Where did this bittersweet treat originate? It didn’t just miraculously appear! It goes way back at least 3500 years. In the Olmec, Maya and Aztec cultures of Mesoamerica, cacao was considered a divine gift and made into a beverage drunk at sacred rituals and before battles. 

Cacao beans first reached the Iberian coast in the 1520s with the Spanish conquerors. A contemporary source wrote that it was ‘more like a drink for pigs’ than humans. Nevertheless, by the 17th century, trade in cacao was thriving. 

In Spain, chocolate was made more palatable with sugar/honey, vanilla and cinnamon. It became a court favorite. Chocolate traveled to France when Spanish princesses/nobility married there. It also went to Italy with the Jesuits. It caught on big time in Europe and many European nations established cacao plantations in equatorial Africa. The European market for sugar exploded too, in turn creating the demand for slave labor. 

While Africa still produces over 70% of the global cacao output, only 3% of the finished chocolate is consumed by them. Out of the Big 10 chocolate corporations, not one is located in Africa. Cacao farming is associated with poverty and child labor, which some companies are fighting to rectify. Something to be aware of when we bite into our next bar. 

Initially, cacao processing was manual and time-consuming. That changed majorly in 1828 when C. J. van Houten of Netherlands invented the chocolate press. It squeezed the butter from roasted beans, leaving powdered cocoa as residue. That could be mixed with liquids, molded and hardened upon cooling – the first modern chocolate bars.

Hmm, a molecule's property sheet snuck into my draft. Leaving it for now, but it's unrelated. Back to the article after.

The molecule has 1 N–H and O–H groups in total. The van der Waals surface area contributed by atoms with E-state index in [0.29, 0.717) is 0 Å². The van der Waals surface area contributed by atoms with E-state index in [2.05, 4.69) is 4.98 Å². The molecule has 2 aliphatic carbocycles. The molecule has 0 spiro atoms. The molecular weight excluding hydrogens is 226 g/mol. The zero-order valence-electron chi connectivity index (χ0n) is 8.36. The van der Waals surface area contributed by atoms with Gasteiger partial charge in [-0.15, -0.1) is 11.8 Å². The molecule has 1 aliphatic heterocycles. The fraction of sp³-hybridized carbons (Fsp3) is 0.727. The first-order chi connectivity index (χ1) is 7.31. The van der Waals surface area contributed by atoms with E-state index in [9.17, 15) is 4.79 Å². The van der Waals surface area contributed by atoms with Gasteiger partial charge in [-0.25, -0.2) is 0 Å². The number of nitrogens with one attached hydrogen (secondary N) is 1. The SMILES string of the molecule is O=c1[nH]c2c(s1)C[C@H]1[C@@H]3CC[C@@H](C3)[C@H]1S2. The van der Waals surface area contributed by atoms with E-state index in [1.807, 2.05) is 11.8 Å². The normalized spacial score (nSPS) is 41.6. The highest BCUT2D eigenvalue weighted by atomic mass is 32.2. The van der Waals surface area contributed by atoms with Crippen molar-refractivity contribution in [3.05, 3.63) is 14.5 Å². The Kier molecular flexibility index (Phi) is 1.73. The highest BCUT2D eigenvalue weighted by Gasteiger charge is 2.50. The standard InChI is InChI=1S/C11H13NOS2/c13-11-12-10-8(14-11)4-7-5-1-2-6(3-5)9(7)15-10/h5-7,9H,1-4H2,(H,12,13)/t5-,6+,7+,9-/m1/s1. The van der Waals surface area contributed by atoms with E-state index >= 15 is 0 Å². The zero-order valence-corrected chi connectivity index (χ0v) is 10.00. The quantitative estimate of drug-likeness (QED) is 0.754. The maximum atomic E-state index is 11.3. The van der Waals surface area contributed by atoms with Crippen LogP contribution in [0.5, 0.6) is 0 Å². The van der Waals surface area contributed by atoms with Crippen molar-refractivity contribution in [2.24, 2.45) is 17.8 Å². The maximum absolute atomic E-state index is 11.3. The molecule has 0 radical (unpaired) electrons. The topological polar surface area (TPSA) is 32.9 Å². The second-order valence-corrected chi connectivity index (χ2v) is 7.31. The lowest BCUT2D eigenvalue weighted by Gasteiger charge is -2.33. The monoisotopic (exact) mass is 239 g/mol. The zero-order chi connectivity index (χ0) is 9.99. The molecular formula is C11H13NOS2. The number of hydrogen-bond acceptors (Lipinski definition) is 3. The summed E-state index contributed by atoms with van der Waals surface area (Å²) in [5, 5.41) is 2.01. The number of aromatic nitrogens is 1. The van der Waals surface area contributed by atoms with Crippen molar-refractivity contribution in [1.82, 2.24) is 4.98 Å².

The Industrial Revolution resulted in patents for emulsification processes, machinery and molds. Thus chocolate morphed into a stand-alone industry. It transitioned from a locally consumed beverage to a global confectionery food product. 

Chocolate corners the romance market 

The notion of romantic love in Western culture dates back to Greek literature. Their most famous epics are predicated on the abduction of Helen by Paris. During the Middle Ages, courtly love – mostly unattainable and tragic, was an established literary theme. Knights sang of their love and offered roses as proof. The tradition of Valentine’s Day to celebrate lovers is mentioned in Geoffrey Chaucer’s Parliament of Fowls in 1382. 

Romance and love stories wound their way through the 16th century with plays like Romeo and Juliet to the first romance novels – Pride and Prejudice in 1813 followed by Jane Eyre in 1847. By mid-century, the romance novel, gifts and Valentine’s were well established and continue to this day. 

That was the perfect backdrop for the elaborate heart-shaped chocolate box Valentine’s gifts, which Richard Cadbury first designed in 1868. These gorgeous boxes were not simply packaging for chocolates but doubled up as keepsakes once the chocolates were eaten. Talk about nifty marketing! The Victorians simply lapped them up as we do. Chocolates as romantic gifts have remained popular. As Cadbury didn’t patent the heart-shaped packaging, whoops, it has been copied by other manufacturers – now a staple in Valentine’s Day celebrations. 

Chocolate and storytelling 

Don’t get me wrong. It’s a mistake to assume chocolate is restricted to romance alone. Many authors have used chocolate - as a metaphor, for characterization or just a prop. Different ways, different genres. Here are some excerpts. 

1. A Tale of Two Cities (1859, Historical) by Charles Dickens Monseigneur was about to take his chocolate…. One lacquey carried the chocolate-pot into the sacred presence; a second, milled and frothed the chocolate with the little instrument he bore for that function; a third, presented the favoured napkin; a fourth (he of the two gold watches), poured the chocolate out. It was impossible for Monseigneur to dispense with one of these attendants on the chocolate and hold his high place under the admiring Heavens.  

2. Proof of the Pudding (1910, Short fiction) by O. Henry "Smoke, Shack?" said Editor Westbrook, sinking cautiously upon the virulent green bench. He always yielded gracefully when he did yield. Dawe snapped at the cigar as a kingfisher darts at a sunperch, or a girl pecks at a chocolate cream.